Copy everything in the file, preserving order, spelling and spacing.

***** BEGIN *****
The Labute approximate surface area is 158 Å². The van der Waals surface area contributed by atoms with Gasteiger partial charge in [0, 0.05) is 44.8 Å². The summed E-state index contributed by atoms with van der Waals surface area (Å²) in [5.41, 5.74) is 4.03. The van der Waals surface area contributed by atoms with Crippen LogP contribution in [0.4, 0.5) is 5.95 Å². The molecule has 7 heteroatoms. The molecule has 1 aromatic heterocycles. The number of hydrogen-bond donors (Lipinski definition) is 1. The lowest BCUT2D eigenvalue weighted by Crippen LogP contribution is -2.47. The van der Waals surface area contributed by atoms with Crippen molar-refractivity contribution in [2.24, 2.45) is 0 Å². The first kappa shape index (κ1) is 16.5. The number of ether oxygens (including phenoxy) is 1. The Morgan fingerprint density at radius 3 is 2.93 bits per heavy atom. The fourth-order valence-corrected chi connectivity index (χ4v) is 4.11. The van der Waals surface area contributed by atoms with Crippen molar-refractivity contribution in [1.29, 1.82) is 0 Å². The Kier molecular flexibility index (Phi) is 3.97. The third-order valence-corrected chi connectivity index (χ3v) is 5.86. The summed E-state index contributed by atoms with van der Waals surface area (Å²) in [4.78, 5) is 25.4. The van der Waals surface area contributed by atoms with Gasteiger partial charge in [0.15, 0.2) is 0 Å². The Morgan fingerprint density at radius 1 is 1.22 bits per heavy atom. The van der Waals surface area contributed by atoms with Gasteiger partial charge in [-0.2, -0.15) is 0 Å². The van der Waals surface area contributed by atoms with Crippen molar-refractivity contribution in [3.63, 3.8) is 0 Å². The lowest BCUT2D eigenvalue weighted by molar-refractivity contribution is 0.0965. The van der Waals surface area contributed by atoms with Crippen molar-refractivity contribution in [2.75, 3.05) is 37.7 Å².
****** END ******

The Labute approximate surface area is 158 Å². The van der Waals surface area contributed by atoms with Gasteiger partial charge in [0, 0.05) is 44.8 Å². The summed E-state index contributed by atoms with van der Waals surface area (Å²) in [5.41, 5.74) is 4.03. The van der Waals surface area contributed by atoms with Crippen LogP contribution in [0.4, 0.5) is 5.95 Å². The molecule has 7 heteroatoms. The molecule has 1 aromatic heterocycles. The number of hydrogen-bond donors (Lipinski definition) is 1. The lowest BCUT2D eigenvalue weighted by Crippen LogP contribution is -2.47. The van der Waals surface area contributed by atoms with Crippen molar-refractivity contribution in [2.24, 2.45) is 0 Å². The first kappa shape index (κ1) is 16.5. The number of ether oxygens (including phenoxy) is 1. The Morgan fingerprint density at radius 3 is 2.93 bits per heavy atom. The fourth-order valence-corrected chi connectivity index (χ4v) is 4.11. The van der Waals surface area contributed by atoms with Crippen molar-refractivity contribution in [1.29, 1.82) is 0 Å². The Kier molecular flexibility index (Phi) is 3.97. The third-order valence-corrected chi connectivity index (χ3v) is 5.86. The summed E-state index contributed by atoms with van der Waals surface area (Å²) in [4.78, 5) is 25.4. The van der Waals surface area contributed by atoms with Gasteiger partial charge in [0.15, 0.2) is 0 Å². The Morgan fingerprint density at radius 1 is 1.22 bits per heavy atom. The van der Waals surface area contributed by atoms with Gasteiger partial charge in [-0.2, -0.15) is 0 Å². The van der Waals surface area contributed by atoms with Crippen molar-refractivity contribution in [3.63, 3.8) is 0 Å². The lowest BCUT2D eigenvalue weighted by molar-refractivity contribution is 0.0965. The van der Waals surface area contributed by atoms with Crippen molar-refractivity contribution in [2.75, 3.05) is 37.7 Å².